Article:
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How can I draw power co-efficient vs TSR graph for a wind turbine simulation?

    • mmt
      Subscriber

      I am doing a 2D transient simulation of a VAWT using a sliding mesh model. I am stuck with graph plotting. How will I calculate the power co-efficient? I know all the formulas but which value will I take from the simulation-generated moment values? I have been searching for a long time and now I have to submit my work. Any help will be greatly appreciated. Thank you.

    • Karthik R
      Administrator
      Hello It looks like you had created another question related to this. I'm posting the link to that question here.
      How should I take moment/moment co-efficient generated values to calculate power co-efficient? ÔÇö Ansys Learning Forum
      To answer your question, since you are running a sliding mesh transient simulation, you will obtain a time-varying moment because of how the lift and drag forces vary as your turbine blades rotate. To understand your results better, please see the following course on our AIC platform (Part 1 is using the MRF approach and Part 2 is using the Sliding Mesh approach). The obtained moment vs. time curve is likely going to be periodic (because the turbine is rotating at a constant angular velocity).
      Verification & Validation ÔÇö Lesson 6 - ANSYS Innovation Courses
      I'm not an expert at Wind Turbine, but can you not estimate the time-varying power (based on the data obtained from one complete rotation) and then perform an average to obtain the desired value you are looking for. A wind turbine expert may wish to chime in if I'm thinking about this correctly.
      Karthik
    • arz25
      Subscriber
      hi mmt
      Like you, I'm doing the same thing, but I still do not understand how to draw cp versus tsr.
      I also watchedsDr. Rajesh Bhaskaran videos but nothing was said for post-processing
      pls .help me .
      thank you.



    • Karthik R
      Administrator
      Hello One simple way of obtaining this would be to obtain the wind speed at each location along the blade as a function of the radial distance. Once you have this data, you can use any simple analysis tool such as excel to estimate the TSR as well as the corresponding power at any given radial location. You may also need to export the Moment values from your simulation run. Would this solution work for you?
      Karthik
    • mmt
      Subscriber
      Sir Thank you very much for your reply. I have followed the link you provided earlier and have replicated parts 1 & 2. Then I tried to do the same with my geometry but unfortunately, I am facing another problem now. The Cp value keeps increasing for all TSR (I have varying TSR by putting different angular velocities for the turbine). Instead of getting a bell-shaped curve, I am getting an ever-increasing shape. I have created another question. I'll be very grateful if you have a look.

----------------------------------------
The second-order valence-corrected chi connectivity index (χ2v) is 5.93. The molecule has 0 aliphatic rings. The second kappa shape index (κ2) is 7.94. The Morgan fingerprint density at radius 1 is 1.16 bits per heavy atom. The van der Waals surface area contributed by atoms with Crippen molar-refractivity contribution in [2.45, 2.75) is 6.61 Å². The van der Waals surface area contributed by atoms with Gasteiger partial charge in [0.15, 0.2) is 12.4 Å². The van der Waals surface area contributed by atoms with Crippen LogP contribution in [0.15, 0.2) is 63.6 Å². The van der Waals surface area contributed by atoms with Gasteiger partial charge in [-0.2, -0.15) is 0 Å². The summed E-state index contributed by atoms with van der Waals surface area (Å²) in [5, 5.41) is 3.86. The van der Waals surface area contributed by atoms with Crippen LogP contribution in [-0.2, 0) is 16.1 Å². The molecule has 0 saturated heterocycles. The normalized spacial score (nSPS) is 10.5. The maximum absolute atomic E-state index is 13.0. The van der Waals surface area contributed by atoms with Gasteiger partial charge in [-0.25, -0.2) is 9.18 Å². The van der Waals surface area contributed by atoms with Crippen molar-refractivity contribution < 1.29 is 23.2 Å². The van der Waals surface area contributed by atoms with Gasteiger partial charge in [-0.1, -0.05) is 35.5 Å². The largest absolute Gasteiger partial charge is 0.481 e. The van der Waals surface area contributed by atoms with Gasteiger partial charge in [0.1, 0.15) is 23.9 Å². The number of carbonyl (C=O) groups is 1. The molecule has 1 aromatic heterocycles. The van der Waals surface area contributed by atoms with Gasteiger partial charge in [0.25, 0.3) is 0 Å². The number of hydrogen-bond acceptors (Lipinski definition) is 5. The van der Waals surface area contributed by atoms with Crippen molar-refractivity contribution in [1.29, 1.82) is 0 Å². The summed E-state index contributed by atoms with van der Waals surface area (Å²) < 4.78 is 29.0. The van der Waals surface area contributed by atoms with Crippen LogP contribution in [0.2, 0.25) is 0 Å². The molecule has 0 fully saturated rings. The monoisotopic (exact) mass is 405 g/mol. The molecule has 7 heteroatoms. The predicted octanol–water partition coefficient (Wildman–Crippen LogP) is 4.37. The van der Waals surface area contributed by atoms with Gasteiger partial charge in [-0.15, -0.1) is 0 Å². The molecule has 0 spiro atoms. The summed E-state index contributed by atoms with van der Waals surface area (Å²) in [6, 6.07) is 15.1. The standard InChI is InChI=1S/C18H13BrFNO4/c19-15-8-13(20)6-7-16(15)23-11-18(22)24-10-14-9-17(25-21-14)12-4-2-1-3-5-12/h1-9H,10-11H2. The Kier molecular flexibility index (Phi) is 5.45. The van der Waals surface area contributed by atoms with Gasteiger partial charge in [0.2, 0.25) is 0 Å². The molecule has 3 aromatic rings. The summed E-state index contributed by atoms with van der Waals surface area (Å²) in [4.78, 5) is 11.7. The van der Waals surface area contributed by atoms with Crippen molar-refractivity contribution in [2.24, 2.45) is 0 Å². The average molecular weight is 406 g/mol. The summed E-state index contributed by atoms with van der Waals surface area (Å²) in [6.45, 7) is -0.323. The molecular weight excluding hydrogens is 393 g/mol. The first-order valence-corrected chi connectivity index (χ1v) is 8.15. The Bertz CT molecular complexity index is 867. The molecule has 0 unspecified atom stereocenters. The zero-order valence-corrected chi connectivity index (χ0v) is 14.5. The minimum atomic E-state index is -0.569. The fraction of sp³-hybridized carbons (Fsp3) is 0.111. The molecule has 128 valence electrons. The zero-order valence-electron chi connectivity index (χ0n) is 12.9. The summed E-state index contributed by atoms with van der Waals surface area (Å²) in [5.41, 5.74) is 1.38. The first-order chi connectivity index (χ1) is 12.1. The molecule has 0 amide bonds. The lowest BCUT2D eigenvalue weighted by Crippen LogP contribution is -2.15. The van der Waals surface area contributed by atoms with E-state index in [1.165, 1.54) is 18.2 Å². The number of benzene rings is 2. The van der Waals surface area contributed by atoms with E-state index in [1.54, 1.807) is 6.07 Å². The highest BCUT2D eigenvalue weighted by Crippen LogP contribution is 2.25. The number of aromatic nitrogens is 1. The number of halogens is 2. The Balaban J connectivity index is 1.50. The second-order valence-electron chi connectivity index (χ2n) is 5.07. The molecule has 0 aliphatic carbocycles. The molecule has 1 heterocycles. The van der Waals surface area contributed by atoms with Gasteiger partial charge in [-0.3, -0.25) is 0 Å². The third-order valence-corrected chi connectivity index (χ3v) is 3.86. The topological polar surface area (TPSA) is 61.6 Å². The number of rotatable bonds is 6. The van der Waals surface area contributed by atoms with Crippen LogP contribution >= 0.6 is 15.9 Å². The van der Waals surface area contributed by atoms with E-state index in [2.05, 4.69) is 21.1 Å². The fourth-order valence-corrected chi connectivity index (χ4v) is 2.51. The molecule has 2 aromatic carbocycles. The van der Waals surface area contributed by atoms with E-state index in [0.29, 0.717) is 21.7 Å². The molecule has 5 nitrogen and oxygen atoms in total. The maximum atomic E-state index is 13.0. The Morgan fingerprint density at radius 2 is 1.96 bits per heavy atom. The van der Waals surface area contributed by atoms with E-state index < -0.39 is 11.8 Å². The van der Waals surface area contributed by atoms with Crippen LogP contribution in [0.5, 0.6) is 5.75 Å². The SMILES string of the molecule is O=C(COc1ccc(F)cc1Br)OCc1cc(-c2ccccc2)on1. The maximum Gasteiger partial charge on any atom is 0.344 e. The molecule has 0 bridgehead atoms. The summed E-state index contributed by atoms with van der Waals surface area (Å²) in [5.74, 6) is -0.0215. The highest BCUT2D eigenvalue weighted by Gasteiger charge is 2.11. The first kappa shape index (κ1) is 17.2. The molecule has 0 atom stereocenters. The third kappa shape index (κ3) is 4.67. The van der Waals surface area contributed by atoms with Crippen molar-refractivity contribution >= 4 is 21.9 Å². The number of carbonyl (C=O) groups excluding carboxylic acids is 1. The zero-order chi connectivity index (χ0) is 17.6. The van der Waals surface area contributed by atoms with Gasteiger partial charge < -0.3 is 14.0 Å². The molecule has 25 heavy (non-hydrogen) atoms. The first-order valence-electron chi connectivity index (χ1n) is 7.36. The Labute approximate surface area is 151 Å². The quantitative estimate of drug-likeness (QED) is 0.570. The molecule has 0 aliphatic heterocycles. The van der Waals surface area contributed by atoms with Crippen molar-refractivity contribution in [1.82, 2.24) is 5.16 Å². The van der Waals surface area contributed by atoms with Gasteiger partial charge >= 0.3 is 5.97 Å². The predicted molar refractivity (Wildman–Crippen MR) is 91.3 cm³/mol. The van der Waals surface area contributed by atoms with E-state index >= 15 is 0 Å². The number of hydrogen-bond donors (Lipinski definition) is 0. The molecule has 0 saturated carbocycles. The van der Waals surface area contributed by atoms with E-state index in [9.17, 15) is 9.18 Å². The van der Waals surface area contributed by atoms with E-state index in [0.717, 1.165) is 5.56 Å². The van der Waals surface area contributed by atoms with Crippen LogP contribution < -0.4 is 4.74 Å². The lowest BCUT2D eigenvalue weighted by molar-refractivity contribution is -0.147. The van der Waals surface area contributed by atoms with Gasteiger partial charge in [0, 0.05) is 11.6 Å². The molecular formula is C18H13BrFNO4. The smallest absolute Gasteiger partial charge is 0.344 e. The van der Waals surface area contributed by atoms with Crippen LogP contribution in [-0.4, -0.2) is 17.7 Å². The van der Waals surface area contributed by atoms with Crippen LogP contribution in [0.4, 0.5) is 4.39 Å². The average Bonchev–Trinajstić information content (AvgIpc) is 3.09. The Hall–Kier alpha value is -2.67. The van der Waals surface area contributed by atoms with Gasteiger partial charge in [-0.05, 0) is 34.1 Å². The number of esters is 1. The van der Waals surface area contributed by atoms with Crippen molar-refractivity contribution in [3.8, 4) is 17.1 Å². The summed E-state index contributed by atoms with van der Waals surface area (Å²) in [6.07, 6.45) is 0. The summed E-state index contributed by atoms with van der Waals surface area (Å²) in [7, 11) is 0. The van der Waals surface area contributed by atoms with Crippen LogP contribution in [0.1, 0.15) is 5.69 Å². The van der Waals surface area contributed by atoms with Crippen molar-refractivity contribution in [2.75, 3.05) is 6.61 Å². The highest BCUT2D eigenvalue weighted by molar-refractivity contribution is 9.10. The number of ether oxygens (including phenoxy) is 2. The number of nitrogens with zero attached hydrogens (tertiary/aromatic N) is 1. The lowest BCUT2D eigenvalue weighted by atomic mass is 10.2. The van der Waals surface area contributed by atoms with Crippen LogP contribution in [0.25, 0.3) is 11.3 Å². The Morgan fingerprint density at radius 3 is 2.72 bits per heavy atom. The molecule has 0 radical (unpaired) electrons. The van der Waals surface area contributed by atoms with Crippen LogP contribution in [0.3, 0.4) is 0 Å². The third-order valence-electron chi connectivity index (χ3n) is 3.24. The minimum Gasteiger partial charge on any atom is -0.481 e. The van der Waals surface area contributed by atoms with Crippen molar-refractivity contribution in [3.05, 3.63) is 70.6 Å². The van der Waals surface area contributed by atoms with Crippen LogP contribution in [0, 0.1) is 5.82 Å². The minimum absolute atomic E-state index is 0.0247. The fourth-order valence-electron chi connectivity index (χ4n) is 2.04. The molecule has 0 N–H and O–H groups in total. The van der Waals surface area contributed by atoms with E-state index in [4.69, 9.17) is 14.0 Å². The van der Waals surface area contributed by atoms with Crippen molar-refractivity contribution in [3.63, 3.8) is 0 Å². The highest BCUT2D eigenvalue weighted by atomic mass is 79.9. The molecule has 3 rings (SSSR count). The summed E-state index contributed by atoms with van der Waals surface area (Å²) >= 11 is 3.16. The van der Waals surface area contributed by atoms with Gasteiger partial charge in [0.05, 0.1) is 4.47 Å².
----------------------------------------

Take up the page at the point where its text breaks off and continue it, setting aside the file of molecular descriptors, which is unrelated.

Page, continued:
Thank you.
    • mmt
      Subscriber

      I would have written in detail but looks like I haven't been able to solve my problems yet, so I am unsure of the accuracy of my process. I'll let you know once I succeed or if you are interested, we might look into the problem together.
    • mmt
      Subscriber
    • arz25
      Subscriber
      Hello
      dear Kremella
      Thank you for your reply.
      As you said, the amount of wind speed is related to the radial distance, the diameter of the rotor is constant, and in the vertical axis turbine, the blades are located at a constant distance from the center. Assume the wind flow is constant. We have a constant value for TSR if the value of the momentum coefficient reaches a maximum and a minimum and repeats this value in each cycle.
      My question is, should the momentum value be averaged?
      thank you.



    • arz25
      Subscriber
      Hello
      I'm sorry, I've been editing my article for a while and I did not have time to visit the site Yes, I agree that we should solve the problem.
      I've seen a lot of videos in this area, but usually the details are not told, and the important thing is the relationship between wind speed and rotor rotation, which in this analysis requires writing a user-defined function or using 6 DOF, but use Constant rotation speed can also provide relatively good results along with simplicity.



    • arz25
      Subscriber
      Hello
      I'm sorry, I've been editing my article for a while and I did not have time to visit the site Yes, I agree that we should solve the problem.
      I've seen a lot of videos in this area, but usually the details are not told, and the important thing is the relationship between wind speed and rotor rotation, which in this analysis requires writing a user-defined function or using 6 DOF, but use Constant rotation speed can also give us relatively good results along with simplicity, if you got the information in this regard, I would be grateful if you could help me.Excuse me if I do not speak English well

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